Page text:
Gas–surface interactions in lightweight fibrous carbon materials

Krishnan Swaminathan Gopalan, Arnaud Borner, Joseph C. Ferguson, Francesco Panerai, Nagi N. Mansour, Kelly A. Stephani

Research output: Contribution to journalArticlepeer-review

Abstract

We investigate reactive and non-reactive scattering of hyperthermal beam of gas particles within highly porous carbon-fiber preform using particle-based numerical simulations. High-resolution X-ray tomography images of the microstructure is used to resolve its complex fiber network. The gas–surface interaction is studied at material temperatures up to 2000 K, typical of hypersonic aero-thermal environments. We extended a detailed surface chemistry model for oxidation of vitreous carbon to carbon-fiber materials. The model agrees well with experiments and predicts increasing oxidation product flux with larger porosities. Higher porosities lead to a larger fraction of thermalized argon atoms and greater mole fraction of CO for the oxygen beam due to greater penetration of the beam into the microstructure. It is found that a 6% porosity increase results in higher mole fractions of CO and lower amounts of O, with differences of around 10% of the total product flux. Furthermore, we construct an effective oxidation model with porosity-dependent rates that inherently accounts for the characteristics of the material microstructure and its varying porosity. Comparison of full microstructure simulation results and the effective model applied to a flat surface showed excellent agreement, thus suggesting that the model can be used directly in computational fluid dynamics codes.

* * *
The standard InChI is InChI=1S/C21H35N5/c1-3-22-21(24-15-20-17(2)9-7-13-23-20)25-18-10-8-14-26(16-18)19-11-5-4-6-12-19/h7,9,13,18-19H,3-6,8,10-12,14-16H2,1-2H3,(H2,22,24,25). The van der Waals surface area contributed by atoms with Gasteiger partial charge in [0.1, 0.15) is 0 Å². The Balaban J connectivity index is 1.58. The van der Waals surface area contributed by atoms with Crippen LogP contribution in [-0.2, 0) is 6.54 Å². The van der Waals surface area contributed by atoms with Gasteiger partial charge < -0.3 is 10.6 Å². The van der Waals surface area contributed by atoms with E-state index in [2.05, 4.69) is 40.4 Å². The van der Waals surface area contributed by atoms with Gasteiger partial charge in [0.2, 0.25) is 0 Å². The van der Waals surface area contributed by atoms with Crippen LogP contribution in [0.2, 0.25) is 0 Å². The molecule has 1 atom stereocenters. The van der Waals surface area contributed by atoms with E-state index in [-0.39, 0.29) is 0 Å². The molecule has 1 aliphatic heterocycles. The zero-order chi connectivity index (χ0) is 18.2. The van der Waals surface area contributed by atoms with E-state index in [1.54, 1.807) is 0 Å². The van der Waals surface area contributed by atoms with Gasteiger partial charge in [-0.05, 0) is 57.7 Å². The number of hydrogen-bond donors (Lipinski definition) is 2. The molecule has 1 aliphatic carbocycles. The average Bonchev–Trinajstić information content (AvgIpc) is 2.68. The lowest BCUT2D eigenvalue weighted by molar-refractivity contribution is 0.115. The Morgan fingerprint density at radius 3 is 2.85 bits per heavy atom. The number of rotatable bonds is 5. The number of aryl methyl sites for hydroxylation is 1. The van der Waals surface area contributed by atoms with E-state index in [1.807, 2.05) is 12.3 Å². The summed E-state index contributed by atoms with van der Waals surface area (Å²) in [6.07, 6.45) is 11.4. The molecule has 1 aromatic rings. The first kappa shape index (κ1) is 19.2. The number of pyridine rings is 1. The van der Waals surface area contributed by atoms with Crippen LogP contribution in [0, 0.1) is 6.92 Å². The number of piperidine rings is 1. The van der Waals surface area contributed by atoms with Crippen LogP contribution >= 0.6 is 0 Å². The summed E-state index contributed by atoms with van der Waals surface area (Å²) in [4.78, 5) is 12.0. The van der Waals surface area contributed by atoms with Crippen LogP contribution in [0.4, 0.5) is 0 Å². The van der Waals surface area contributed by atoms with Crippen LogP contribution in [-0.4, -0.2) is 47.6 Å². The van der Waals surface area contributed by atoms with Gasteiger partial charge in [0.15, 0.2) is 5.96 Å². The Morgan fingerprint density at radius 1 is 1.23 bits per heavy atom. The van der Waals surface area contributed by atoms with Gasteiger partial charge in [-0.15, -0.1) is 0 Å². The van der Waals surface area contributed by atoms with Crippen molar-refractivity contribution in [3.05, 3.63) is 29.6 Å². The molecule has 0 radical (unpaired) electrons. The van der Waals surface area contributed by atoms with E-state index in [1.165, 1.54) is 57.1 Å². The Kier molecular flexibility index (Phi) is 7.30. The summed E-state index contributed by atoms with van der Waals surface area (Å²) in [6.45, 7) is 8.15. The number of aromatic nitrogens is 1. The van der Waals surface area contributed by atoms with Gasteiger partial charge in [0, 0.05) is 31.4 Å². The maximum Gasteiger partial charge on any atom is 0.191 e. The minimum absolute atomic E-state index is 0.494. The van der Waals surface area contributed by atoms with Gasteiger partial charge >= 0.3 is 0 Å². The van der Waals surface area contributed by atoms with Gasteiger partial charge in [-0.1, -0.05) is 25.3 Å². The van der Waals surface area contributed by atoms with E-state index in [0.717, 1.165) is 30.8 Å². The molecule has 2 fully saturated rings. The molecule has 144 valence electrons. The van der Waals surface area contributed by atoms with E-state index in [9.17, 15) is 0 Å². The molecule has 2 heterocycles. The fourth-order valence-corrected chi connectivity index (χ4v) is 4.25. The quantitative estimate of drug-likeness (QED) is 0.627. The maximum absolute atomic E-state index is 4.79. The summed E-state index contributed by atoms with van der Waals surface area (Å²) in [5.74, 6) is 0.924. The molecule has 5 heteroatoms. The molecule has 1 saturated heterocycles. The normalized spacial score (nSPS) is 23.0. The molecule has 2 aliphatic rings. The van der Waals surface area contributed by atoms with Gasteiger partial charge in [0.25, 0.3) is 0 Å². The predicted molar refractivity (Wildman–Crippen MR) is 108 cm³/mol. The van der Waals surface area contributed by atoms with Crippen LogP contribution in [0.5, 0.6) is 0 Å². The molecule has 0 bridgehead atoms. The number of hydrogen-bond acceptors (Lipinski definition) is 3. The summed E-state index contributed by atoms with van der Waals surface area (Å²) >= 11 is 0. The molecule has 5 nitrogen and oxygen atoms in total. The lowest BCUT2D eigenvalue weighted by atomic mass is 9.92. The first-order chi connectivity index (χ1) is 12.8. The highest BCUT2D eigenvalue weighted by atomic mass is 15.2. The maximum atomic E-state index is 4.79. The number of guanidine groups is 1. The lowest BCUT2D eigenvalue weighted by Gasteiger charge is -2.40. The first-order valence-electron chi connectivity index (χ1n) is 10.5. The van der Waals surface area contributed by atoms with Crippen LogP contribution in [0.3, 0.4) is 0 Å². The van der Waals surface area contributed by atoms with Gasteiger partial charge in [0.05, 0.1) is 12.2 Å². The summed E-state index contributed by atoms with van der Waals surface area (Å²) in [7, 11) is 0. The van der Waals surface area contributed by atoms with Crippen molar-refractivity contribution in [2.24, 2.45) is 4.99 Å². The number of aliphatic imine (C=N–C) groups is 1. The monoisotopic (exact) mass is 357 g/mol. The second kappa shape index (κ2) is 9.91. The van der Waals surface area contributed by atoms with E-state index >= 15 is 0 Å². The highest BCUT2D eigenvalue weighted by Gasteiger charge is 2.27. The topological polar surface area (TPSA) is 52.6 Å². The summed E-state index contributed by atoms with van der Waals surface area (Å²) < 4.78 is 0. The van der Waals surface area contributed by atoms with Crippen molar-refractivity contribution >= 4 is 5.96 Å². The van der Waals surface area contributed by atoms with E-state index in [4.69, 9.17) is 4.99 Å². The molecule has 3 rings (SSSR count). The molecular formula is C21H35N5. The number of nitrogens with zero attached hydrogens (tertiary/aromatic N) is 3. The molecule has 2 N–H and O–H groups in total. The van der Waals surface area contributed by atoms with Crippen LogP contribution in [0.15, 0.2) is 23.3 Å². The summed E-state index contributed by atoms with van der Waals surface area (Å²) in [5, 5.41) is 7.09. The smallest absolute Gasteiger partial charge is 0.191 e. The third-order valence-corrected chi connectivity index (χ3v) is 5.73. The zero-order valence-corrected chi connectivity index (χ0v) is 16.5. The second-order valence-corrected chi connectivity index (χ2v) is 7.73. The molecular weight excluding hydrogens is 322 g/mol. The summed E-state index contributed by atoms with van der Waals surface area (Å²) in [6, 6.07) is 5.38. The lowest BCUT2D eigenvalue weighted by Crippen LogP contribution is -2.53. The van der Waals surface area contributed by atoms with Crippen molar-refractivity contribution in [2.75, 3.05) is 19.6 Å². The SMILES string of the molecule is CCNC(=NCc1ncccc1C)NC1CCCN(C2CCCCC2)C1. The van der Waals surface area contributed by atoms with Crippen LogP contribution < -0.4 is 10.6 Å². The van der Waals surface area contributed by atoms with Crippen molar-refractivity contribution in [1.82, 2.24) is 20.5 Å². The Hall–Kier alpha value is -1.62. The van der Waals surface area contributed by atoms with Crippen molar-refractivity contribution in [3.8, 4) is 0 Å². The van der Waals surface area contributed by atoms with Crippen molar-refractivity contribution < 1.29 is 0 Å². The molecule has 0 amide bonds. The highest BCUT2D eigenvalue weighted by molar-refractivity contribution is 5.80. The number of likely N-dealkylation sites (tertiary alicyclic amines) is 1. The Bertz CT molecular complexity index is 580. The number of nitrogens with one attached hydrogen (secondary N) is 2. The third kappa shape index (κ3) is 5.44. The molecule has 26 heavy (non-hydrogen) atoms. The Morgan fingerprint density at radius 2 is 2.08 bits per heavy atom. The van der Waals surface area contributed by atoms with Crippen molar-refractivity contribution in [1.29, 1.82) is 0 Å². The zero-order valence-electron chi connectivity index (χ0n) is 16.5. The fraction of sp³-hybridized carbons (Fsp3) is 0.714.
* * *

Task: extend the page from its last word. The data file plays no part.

Original languageEnglish (US)
Article number111190
JournalComputational Materials Science
Volume205
DOIs
StatePublished - Apr 1 2022

Keywords

  • Ablation
  • Carbon fibers
  • Gas–surface interaction
  • Oxidation
  • Tomography

ASJC Scopus subject areas

  • Computer Science(all)
  • Chemistry(all)
  • Materials Science(all)
  • Mechanics of Materials
  • Physics and Astronomy(all)
  • Computational Mathematics

Fingerprint

Dive into the research topics of 'Gas–surface interactions in lightweight fibrous carbon materials'. Together they form a unique fingerprint.

Cite this